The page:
“I always told Venus and Serena to work on their own self-esteem.”
By Melania Daniel
Pride Guest Writer
Ask Richard Williams, famous father of tennis sisters Venus and Serena, if black men in North America are bad fathers and his answer is an emphatic “no.” He does not believe that stereotype.
“Black men in America have been put down so much, they did not have a chance to be good fathers,” says Williams. “Most of the time, we are taught wrong things about black people.”
He has a simple explanation for perceived shortcomings of black fathers.
“We had no one to look up to, no one to stand up with us,” he says.
Williams was in Toronto November 7 and 8 to promote his book ‘Black and White: The Way I See It’ at events organized by A Different Booklist on Bathurst Street. Described in its blurb as part memoir and part how-to guide on raising children, the book highlights the spirit-crushing poverty and racist violence that Williams personally experienced, growing up in the American south of Shreveport, Louisiana, in the 1940s. It is also the story of William’s triumph over his environment, and the grand plan he wrote down even before his famous daughters were born, to raise them to conquer the white-dominated sport of tennis.
“Kids are not their colour,” says Williams. “What I always told Venus and Serena, what they have to do, is to work on their own self-esteem.”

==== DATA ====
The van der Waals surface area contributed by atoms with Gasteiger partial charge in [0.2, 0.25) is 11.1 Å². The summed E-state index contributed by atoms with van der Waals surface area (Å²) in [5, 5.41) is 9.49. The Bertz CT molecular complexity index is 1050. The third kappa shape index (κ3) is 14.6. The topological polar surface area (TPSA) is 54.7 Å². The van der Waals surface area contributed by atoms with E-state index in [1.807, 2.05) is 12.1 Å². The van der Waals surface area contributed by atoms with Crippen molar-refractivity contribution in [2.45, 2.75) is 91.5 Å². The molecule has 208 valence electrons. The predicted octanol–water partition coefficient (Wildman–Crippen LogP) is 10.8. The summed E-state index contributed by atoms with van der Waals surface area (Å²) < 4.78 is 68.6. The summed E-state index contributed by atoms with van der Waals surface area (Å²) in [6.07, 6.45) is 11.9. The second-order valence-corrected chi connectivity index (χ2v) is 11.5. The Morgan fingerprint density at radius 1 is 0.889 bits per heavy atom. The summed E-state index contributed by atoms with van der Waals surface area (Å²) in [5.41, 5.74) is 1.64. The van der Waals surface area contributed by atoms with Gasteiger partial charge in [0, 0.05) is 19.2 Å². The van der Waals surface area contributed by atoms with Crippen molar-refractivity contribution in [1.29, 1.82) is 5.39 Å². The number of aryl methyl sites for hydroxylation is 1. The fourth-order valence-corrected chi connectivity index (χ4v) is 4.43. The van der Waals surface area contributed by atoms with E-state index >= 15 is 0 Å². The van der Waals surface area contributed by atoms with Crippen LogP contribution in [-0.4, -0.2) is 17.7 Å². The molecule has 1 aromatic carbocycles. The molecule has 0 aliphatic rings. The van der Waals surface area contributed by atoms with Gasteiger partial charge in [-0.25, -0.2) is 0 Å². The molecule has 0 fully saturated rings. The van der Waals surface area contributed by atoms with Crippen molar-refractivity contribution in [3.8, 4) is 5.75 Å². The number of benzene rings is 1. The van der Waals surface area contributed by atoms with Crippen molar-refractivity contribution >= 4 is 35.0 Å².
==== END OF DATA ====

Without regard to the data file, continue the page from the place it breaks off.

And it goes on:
He believes that a strong and present father guiding children, especially a father who has a direct hand in planning their future, can make all the difference in the lives of black children, especially the boys.
“When black men come up to have no one to look up to” they begin to adopt all kinds of questionable role models and behaviours, according to Williams. “Young black men have not had a chance.”
In his book, Williams tells of how he took to stealing from white people, to get back at them because of the systemic and personal racist abuse he lived through every day, also to survive. Along the way, his life changed course, but he feels a present father can steer any young man’s life away from his early path.
“We live in South Florida, there is a neighbourhood with a reputation for violence. There is a shooting every day, sometimes two, three times a day. The neighbourhood is called Pork and Beans – go look it up,” Williams advises me, having generously agreed on-the spot to an interview after one of his book signings.
“Pork and Beans – that’s the name. Every day or night a young black man gets killed.”
Williams wanted to get a handle on what was going on “so I went to the police station,” he says.
“The cops told me ‘no, you can’t go there alone, we will come with you’.” But Williams, described as “dangerously stubborn” in his biography, went anyway. “I went over there without a police.”
The youth he met seemed more frightened by the close encounter with the living legend rather than Williams being afraid of them. One asked if he was lost.
“I told him, I hear you guys are shooting each other out here. Why are you shooting? Are you going to shoot me? He said, ‘we won’t shoot you. You are our father’.”